I agree with the last post. Not all tax debts can be wiped out in a bankruptcy. Much more information is necessary in order to figure out if your taxes are dischargeable. Feel free to give me a call at 973-313-1200. I have over 30 years of experiencing helping people like you get a bankruptcy fresh start.
No one can answer your question without running a means test. There are many factors that go into it such as household size, secured debts your are paying, payroll deductions, etc. You should sit down with an experienced bankruptcy lawyer and prove him or her with your last six months of pay stubs and proof of other income (if your are married for your wife also). Only then can your questions be answered.
As the other lawyers who posted have indicated, there is more to the issue of converting your case than just your income. If your lawyer is not willing to consider these other factors, you should look elsewhere.
The HAMP guidelines are clear that a reaffirmation is not required in order to obtain a modification after a bankruptcy. I never allow my clients to reaffirm a mortgage debt and have gotten many loans modified after a bankruptcy.That being said, FHA will not modify a mortgage without a reaffirmation and they seem to get away with it. You should contact a lawyer with experience with mortgage modifications.
Alimony and support are considered "Domestic Support Obligations" under the bankruptcy code. In a Chapter 13 a debtor may sometimes discharge other types of marital debts (i.e. equitable distribution). If your ex wanted to discharge the debt to you he would have listed you. He is obviously trying to pay other creditors in a Chapter 13 while avoiding payments to you. This can all be challenged. You must retain an experienced bankruptcy lawyer. Domestic Support Obligations are a first...
There is something called a Qualified Written Request that can be sent to Green Tree requesting, among other things, an accounting of your mortgage account back to the beginning. By the way, your situation is not unusual. Equally outrageous is the $25,000 in legal fees for a modification. You really should consult with a lawyer to find out your rights.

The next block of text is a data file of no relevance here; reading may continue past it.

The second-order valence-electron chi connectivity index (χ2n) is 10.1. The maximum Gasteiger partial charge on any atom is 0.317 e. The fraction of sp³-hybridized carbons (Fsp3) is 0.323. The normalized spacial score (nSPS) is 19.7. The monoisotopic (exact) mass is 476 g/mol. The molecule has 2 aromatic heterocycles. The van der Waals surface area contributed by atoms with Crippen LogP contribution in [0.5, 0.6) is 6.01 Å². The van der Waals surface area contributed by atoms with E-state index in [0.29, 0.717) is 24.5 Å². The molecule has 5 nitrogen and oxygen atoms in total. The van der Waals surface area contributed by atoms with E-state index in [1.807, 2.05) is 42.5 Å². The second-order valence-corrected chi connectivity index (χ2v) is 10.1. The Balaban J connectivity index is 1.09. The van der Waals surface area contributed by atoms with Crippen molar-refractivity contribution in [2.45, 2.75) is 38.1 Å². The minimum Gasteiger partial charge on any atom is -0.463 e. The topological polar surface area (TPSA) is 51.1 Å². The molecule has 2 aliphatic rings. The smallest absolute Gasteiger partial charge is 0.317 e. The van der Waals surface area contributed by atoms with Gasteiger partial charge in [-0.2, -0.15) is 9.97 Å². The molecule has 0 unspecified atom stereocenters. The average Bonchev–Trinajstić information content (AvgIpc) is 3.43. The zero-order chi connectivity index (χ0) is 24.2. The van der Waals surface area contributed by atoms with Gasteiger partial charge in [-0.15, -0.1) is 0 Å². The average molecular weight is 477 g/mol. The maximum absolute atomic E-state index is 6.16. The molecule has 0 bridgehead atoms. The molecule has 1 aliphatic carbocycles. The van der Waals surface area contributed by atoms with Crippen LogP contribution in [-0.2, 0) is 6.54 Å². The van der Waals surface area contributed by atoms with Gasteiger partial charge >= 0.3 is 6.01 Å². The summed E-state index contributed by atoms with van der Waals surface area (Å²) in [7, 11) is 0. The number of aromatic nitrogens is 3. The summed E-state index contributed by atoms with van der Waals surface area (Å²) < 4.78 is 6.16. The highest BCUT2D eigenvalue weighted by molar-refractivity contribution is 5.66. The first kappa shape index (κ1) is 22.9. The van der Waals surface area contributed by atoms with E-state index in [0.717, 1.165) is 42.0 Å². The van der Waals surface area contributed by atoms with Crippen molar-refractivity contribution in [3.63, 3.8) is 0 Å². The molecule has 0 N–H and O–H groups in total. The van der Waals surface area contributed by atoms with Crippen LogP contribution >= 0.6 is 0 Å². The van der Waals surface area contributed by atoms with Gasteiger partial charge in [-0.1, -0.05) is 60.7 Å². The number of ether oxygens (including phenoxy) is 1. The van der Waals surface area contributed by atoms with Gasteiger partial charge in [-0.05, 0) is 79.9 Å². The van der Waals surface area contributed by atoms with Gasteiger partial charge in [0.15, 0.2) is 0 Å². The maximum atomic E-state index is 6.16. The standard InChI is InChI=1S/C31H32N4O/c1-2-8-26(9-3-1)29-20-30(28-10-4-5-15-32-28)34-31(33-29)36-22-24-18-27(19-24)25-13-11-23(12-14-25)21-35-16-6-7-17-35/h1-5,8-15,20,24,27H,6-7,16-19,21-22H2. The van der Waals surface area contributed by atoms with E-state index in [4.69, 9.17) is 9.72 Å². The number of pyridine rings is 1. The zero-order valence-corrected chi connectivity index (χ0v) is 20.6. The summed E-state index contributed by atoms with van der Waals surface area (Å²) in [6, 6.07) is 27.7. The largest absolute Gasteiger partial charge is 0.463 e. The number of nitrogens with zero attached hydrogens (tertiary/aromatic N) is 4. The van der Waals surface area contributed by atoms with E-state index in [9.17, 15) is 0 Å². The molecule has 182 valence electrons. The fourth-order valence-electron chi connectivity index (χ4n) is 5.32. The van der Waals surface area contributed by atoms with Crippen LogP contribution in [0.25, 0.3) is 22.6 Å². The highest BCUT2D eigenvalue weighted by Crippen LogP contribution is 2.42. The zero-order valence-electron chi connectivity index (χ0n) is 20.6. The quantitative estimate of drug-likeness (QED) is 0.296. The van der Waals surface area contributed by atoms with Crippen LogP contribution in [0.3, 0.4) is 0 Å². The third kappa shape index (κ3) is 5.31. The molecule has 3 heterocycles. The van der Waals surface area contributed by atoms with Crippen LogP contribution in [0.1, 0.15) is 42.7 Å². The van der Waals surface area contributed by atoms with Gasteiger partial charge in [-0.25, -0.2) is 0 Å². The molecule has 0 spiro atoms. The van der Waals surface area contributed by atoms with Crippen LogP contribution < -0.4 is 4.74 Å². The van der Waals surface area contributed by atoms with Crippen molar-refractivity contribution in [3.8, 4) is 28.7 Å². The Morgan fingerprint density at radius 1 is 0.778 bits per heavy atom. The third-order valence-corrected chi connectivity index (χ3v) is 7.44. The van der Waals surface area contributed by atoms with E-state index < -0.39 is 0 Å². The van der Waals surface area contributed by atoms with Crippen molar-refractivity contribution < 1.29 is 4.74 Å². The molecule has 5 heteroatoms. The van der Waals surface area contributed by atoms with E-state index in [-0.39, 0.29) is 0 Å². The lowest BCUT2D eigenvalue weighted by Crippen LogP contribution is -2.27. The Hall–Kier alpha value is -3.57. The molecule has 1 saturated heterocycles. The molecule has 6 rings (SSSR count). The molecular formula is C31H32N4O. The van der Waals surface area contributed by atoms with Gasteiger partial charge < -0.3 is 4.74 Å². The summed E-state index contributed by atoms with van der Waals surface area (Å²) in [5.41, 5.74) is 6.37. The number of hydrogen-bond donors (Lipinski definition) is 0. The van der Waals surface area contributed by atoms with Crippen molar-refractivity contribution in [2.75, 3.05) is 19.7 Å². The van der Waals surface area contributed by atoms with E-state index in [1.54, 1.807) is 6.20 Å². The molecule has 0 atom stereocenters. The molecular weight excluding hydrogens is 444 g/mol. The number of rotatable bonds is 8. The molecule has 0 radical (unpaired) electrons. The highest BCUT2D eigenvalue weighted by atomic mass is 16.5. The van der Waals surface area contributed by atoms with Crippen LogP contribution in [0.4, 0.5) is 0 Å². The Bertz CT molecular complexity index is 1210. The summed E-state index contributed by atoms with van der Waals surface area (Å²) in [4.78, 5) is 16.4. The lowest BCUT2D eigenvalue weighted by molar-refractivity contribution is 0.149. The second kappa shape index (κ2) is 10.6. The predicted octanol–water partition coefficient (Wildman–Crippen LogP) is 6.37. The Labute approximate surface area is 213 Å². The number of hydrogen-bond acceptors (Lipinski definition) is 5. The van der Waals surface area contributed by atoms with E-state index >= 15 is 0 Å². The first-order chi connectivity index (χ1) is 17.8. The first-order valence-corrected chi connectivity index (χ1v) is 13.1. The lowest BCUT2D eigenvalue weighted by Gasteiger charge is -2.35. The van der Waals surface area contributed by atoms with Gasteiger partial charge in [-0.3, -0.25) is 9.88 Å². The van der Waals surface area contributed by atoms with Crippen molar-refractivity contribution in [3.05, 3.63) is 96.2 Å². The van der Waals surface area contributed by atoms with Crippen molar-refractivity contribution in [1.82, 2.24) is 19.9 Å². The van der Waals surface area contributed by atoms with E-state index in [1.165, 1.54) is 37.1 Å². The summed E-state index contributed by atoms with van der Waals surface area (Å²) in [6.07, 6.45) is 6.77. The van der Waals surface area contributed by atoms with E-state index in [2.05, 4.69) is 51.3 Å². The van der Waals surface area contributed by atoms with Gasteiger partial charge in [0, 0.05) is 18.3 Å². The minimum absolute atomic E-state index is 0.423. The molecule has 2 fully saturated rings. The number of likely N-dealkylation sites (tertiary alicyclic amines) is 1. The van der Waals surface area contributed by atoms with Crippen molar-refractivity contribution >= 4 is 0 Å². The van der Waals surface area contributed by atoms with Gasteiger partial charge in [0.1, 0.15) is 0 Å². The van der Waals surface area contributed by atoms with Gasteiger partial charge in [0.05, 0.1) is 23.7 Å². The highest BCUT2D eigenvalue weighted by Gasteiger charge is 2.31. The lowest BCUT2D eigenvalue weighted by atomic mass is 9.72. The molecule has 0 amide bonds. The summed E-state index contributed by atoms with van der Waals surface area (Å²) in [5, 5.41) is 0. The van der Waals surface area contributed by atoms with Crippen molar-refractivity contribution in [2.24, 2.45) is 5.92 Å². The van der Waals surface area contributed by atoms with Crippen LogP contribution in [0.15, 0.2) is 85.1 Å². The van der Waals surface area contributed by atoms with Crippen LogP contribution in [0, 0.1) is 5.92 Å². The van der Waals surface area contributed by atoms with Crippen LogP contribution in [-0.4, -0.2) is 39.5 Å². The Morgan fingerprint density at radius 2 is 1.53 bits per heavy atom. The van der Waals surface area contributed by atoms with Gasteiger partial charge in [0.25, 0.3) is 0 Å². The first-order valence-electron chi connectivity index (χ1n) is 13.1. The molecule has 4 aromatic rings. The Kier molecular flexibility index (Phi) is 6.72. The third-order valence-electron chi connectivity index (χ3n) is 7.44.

VCIS is not the official court docket. You will be assigned a Trustee and a date for the meeting of creditors. You should consult the lawyer who filed the case for you. If you are pro se, you can always go down to the court to check the docket.
You can file for Chapter 7 bankruptcy so long as you meet the income requirements. Most of your debt will be wiped out. There is a chance that the overpayment and student loans will survive. You might want to wait to turn in the car until after the bankruptcy. You will still be able to surrender it and avoid any claim resulting from the return, but waiting will allow you to continue to use the car (without paying for it) for a little longer. Feel free to contact me if you would like more...
Child support is considered income. It is not subject to execution outside of bankruptcy. In bankruptcy you do not need to worry about creditors taking it. Among the reasons to file is to protect against creditors taking action against you. Post-bankruptcy child support cannot be taken by a bankruptcy trustee. In short, bankruptcy will protect your child support.
Your sister should consult with a bankruptcy lawyer. Most offer free consultations. If she wants to keep her home, she is most likely making a mistake by paying the credit cards. She can try to get a loan modification after a Chapter 7 bankruptcy or during a Chapter 13 bankruptcy. She does have options, but they will become more limited over time.